Ridge Wilderness Adventures Blog

05
Dec
2014

Paddle Fun at Paddlefest!

December 5th, 2014 | by Kayla Hoogenraad | in |    0   

Ridge Wilderness was proud to represent canoeing at MEC’s Paddlefest last Sunday. We went to share how dynamic a canoe is and how a canoe can be used as a mode of self-expression. To see how, let’s review exhibits A to F.

MEC's PaddlefestExhibit A: Adorable. The boys finally getting along and going in for a “canoe cuddle”

MEC's PaddlefestExhibit B: Never mind

MEC's PaddlefestExhibit C: Dave clearly enjoying paddling “ducky style”

MEC's PaddlefestExhibit D: Gareth showing off.

MEC's PaddlefestExhibit E: Never Mind

MEC's PaddlefestExhibit F: Beth showing the boys some style, while Gareth plays his paddle like a banjo.

So as you can see, the canoe is not just a vessel for traversing water - it can be whatever you want it to be. At Ridge Wilderness we are big believers that “play” does not expire once adulthood is reached. The canoe is where we allow our imaginations to run wild and free – where we like to play and get our sillies out! Come join us some time!


Hear what folks are saying!

Hello Ridge Wilderness First Aid:

 I took the Ridge Wilderness First Aid course in Cumberland, BC with Chelsea Kennedy. What an excellent instructor! Apart from knowing her subject matter through and through, she was able to impart her knowledge with good humour and still make her point clearly and without minimizing the gravity of the situation. I loved her method of teaching, along with the 'props' (the raining blood bits were hilarious for example), red markers used to indicate an injury, a 'modified' BBQ tool mounted on a small block of wood with red marker marks to indicate bleeding of course and then stuffed into a pocket. What a great idea. Not too much imagination required to see that this was a 'puncture wound'. In other cases, photos of the real deal, plasticized, and held in place to indicate 3rd degree burns on a hand for another example. Pretty plain to see that without immediate hospital care, the patient could loose the use of her hand.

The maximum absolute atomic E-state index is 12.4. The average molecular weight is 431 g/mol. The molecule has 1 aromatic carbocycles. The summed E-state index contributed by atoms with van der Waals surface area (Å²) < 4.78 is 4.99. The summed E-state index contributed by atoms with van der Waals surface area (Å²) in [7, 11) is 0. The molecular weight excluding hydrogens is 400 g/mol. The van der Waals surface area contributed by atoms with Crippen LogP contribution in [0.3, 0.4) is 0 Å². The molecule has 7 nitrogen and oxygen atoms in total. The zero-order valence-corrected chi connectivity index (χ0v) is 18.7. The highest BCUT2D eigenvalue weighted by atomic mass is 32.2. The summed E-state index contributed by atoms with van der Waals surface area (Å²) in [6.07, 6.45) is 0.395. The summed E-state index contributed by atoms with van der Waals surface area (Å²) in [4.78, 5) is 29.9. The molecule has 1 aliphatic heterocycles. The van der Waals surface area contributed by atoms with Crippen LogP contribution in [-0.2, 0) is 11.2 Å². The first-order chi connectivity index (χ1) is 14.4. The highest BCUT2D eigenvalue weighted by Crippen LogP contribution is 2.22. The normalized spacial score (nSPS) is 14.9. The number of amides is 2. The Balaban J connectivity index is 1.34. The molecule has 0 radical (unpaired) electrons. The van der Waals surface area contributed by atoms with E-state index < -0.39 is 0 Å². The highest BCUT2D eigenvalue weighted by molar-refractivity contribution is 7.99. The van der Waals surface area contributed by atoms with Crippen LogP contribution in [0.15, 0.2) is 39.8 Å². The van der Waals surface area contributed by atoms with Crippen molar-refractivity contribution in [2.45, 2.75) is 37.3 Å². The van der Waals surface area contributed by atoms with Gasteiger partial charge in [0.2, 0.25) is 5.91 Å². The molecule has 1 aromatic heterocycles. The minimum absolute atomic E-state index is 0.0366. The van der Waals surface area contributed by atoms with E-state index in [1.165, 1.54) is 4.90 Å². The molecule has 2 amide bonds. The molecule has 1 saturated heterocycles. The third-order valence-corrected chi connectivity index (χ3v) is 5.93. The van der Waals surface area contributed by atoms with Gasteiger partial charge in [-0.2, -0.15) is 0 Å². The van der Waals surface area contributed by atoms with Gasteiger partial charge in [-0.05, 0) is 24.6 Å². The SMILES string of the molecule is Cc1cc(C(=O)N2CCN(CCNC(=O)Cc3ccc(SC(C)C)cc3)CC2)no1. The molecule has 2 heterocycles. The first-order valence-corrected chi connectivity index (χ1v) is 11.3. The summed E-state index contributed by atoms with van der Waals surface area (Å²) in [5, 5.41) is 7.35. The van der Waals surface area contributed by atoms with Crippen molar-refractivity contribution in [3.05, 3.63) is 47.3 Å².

I also liked a couple of other things too. Chelsea would review previous points in her summaries. I remember one situation where I just didn't know what to do (she had just told us). "I don't know what to do for this one", I said. She quietly gave me a clue... And it all came back. I was able to perform what I needed to do.

I've taken many first aid courses, and some of them more advanced than this one, although long ago. When I asked about a particular situation, she would kindly give the explanation in a matter of fact way: That's beyond the level of this course, for example). It was done tactfully, firmly, and yet kindly. This is without a doubt the best first aid course I have ever taken, and it is your instructor Chelsea who made it so.

To polish it all off, she followed up the course with an email, in her usual light-hearted style relating to some of the more humorous moments in the course. I truly can't think of one change I would make. Thank you Chelsea for being you:)

Thank you for a great course. And I especially like the first aid book. Small enough for my back back, easy to find what you need, water resistant pages. A true wilderness first aid book:). Thank you.

Sincerely,

Louise Osborn

Louise Osborn
bubble-spike